Friday Beetle Blogging: Nicrophorus orbicollis

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Nicrophorus orbicollis, Sexton Beetle, Illinois

The intrepid students of IB 468 caught this beautiful black burying beetle during a field trip to Dixon Springs, Illinois.  They were kind enough to let me photograph it before it went to the collection.

Rather than me blathering on about this insect’s biology, I’ll direct you instead to the N. orbicollis wikipedia page.  Wikipedia is normally hit-or-miss with regard to insects, but the page for N. orbicollis is an example of the medium at its best.

One thing about carrion beetles, though.  Pretty, yes.  But they smell terrible, and I spent 5 minutes washing my hands after handling it for this shot.

photo details: Canon 100mm f2.8 macro lens on a Canon EOS 50D
ISO 200, f/11, 1/200 sec, indirect strobe bounced off white tray

8 thoughts on “Friday Beetle Blogging: Nicrophorus orbicollis”

  1. There’s an article in the latest “Natural History” about a species in this beetle genus that has shifted from small corpses to snake egg clutches as its preferred food. It still has the ability to process dead mice, etc. for its young, but apparently is rather clumsy at it. With snake eggs, much less processing is required, just breach the leathery shell and move in.

  2. The wikipedia entry you point to say (2nd sentence under “Behavior”) that “If another male enters the area, the two males will fight to the death and the winner will claim the carcass.”

    Is that true? I knew there was often a struggle over small carrion, but I always assumed that they tussled a la stag beetles and the loser(s) flew off to try again.

  3. Carol-

    Good catch. That part of the article seems to have been added later, by a different contributor than the one who added the bulk of the original article. Since that bit of information about the male fights doesn’t have a reference, I’d treat it with a grain of salt.

  4. Hmm, another great coleopterous mite habitat – although the Wikipedia entry gives the mites short shrift and is hardly informative for such a famous set of symbiotes. Still, Alex, great choice of mite habitats the last few Fridays.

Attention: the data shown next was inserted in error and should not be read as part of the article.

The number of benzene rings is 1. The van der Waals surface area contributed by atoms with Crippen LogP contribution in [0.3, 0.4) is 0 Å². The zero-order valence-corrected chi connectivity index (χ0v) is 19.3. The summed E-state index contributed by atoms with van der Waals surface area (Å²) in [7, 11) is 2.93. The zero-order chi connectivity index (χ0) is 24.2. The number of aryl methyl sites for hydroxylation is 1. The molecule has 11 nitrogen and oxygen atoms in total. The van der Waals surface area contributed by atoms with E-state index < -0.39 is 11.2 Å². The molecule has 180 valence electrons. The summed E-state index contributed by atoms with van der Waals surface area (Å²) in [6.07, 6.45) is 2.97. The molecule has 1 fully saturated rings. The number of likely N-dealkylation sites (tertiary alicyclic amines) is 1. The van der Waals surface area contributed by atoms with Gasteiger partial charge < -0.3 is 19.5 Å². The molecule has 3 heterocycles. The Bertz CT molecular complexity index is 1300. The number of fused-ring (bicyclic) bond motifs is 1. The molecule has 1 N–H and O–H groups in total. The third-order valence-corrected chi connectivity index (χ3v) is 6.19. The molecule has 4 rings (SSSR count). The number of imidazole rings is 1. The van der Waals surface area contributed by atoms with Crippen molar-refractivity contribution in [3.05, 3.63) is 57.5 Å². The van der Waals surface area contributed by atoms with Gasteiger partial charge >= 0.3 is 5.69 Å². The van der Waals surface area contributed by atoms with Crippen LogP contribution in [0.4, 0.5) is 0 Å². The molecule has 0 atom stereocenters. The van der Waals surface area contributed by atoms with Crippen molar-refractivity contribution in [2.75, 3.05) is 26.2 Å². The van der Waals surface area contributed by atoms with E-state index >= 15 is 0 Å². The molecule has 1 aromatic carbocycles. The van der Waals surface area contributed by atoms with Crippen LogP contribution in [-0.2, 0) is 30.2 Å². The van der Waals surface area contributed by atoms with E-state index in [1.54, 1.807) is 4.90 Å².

I remember visiting David Sloan Wilson’s lab when he was at the Kellogg Biological Station and he had mountains of shoe boxes full of small dead animals, beetles, and, of course, mites. Can’t remember any particularly bad smells, but perhaps the happy memories of mites have buried them.

  5. Dave- although you can’t see them so well in this photo, there were a couple of mites hanging on to the underside of the prothorax in this beetle.

    Derek- that’s so true! My technique with this beetle was to gently palm it to the rock until it stopped walking, wait a bit, then remove my hand. This gave me 2-3 seconds in the clear before it started off running again, enough to snap a couple of photos. After 15 minutes I got maybe 3 useable images. And a really stinky hand.

  6. Hi there,

    I am writing a blog for the charity that I am working for. I am writing about Sexto beetles and would love a photo. Would you be prepared to allow me to use your photo (above) of the beetle or could you suggest somewhere I could find one?

    Thank you,

    Sarah

  7. I was wondering what type of temperature these bugs store in because my cousin had one pitch on him and we never seen one before in my area. They into warm temperatures or cold? Etc. leave a reply plz 🙂

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